1. What Blake said about Milton:
We're led to believe that Milton was Blake's primary teacher and inspiration (aside from the Bible).
"Now my lot in the Heavens is this, Milton lov'd me in childhood and shew'd me his face.
Ezra came with Isaah the Prophet, but Shakespeare in riper years gave me his hand."
(Letter to Flaxman in 1800; Erdman 707)
From The Marriage of Heaven and Hell we read:
"For this history has been adopted by both parties
It indeed appear'd to Reason as if Desire was cast out. but the
Devils account is, that the Messi[PL 6]ah fell. & formed a heaven
of what he stole from the Abyss
This is shewn in the Gospel, where he prays to the Father to
send the comforter or Desire that Reason may have Ideas to build
on, the Jehovah of the Bible being no other than he, who dwells
in flaming fire.
Know that after Christs death, he became Jehovah.
But in Milton; the Father is Destiny, the Son, a Ratio of the
five senses. & the Holy-ghost, Vacuum!
Note. The reason Milton wrote in fetters when he wrote of
Angels & God, and at liberty when of Devils & Hell, is because he
was a true Poet and of the Devils party without knowing it."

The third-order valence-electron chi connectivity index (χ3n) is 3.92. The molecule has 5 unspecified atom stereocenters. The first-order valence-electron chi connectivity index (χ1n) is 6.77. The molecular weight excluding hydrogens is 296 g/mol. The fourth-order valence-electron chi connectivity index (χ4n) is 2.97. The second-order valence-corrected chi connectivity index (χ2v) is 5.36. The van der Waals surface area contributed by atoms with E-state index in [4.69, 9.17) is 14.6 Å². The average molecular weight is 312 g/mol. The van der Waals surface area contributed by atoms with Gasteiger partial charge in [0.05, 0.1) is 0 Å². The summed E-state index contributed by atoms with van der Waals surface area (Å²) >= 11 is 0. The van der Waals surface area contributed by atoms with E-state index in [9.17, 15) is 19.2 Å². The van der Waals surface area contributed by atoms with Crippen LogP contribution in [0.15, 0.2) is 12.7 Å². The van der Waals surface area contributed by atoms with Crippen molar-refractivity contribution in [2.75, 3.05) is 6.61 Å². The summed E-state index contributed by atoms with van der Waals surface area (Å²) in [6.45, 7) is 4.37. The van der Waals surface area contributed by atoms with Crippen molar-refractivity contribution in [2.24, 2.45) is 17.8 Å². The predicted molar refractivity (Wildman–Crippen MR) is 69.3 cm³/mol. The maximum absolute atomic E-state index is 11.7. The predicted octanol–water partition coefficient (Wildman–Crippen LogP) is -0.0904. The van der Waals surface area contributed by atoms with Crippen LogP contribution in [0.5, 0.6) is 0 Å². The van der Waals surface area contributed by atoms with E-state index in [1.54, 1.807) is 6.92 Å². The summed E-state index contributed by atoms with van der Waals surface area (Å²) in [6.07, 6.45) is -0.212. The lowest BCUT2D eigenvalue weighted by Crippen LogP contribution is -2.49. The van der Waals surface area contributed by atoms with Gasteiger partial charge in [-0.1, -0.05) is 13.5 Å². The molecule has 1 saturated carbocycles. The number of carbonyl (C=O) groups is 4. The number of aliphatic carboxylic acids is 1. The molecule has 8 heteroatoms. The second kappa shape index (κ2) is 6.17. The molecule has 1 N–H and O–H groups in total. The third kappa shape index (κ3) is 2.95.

In this passage Blake may be referring largely to Paradise Lost.
2. The Book of Milton:
Blake had some problems with his primary teacher, as is shown in MHH.
After Blake's awakening experience he knew how to address the matter more closely
than he had in the earlier poem: he called Milton back from Heaven (the first we
know of since Jesus).
There were six women in Milton's life, three wives and three daughters; they enter
into the Book of Milton. In the Book of Milton Blake had Milton come back and
perform a task here on Earth somewhat like the far larger ministry of Jesus.
3. Much can be found published in the Internet about Milton:
This Blog has a large volume of material, much of it inspired by the Blake Primer
or the Website.
More recently the Blakean-Bible came into circulation.
And there are many other writers and interpreters of William Blake.